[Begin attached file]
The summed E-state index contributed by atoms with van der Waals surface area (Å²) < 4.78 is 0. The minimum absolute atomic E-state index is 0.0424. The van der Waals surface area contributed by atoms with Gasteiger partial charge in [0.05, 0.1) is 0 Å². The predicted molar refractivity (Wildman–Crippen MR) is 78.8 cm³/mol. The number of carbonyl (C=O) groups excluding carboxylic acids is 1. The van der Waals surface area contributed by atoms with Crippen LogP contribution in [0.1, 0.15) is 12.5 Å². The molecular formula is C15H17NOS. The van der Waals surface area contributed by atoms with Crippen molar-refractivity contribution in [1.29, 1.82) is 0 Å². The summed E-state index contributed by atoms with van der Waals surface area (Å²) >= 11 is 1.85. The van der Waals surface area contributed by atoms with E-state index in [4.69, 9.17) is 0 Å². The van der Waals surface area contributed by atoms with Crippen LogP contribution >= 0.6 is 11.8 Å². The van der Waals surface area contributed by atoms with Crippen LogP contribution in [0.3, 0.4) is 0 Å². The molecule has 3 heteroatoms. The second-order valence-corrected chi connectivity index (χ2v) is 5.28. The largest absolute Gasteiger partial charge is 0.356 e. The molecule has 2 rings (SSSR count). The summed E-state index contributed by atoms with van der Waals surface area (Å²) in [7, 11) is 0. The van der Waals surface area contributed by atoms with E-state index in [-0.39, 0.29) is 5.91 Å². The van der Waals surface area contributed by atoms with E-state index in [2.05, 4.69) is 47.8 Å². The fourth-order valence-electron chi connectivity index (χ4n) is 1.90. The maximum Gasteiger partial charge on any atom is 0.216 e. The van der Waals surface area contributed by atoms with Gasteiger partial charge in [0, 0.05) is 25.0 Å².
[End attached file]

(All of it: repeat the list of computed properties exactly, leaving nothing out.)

The summed E-state index contributed by atoms with van der Waals surface area (Å²) < 4.78 is 0. The minimum absolute atomic E-state index is 0.0424. The van der Waals surface area contributed by atoms with Gasteiger partial charge in [0.05, 0.1) is 0 Å². The predicted molar refractivity (Wildman–Crippen MR) is 78.8 cm³/mol. The number of carbonyl (C=O) groups excluding carboxylic acids is 1. The van der Waals surface area contributed by atoms with Crippen LogP contribution in [0.1, 0.15) is 12.5 Å². The molecular formula is C15H17NOS. The van der Waals surface area contributed by atoms with Crippen molar-refractivity contribution in [1.29, 1.82) is 0 Å². The summed E-state index contributed by atoms with van der Waals surface area (Å²) >= 11 is 1.85. The van der Waals surface area contributed by atoms with E-state index in [4.69, 9.17) is 0 Å². The van der Waals surface area contributed by atoms with Crippen LogP contribution >= 0.6 is 11.8 Å². The van der Waals surface area contributed by atoms with Crippen LogP contribution in [0.3, 0.4) is 0 Å². The molecule has 3 heteroatoms. The second-order valence-corrected chi connectivity index (χ2v) is 5.28. The largest absolute Gasteiger partial charge is 0.356 e. The molecule has 2 rings (SSSR count). The summed E-state index contributed by atoms with van der Waals surface area (Å²) in [7, 11) is 0. The van der Waals surface area contributed by atoms with E-state index in [-0.39, 0.29) is 5.91 Å². The van der Waals surface area contributed by atoms with E-state index in [2.05, 4.69) is 47.8 Å². The fourth-order valence-electron chi connectivity index (χ4n) is 1.90. The maximum Gasteiger partial charge on any atom is 0.216 e. The van der Waals surface area contributed by atoms with Gasteiger partial charge in [0, 0.05) is 25.0 Å².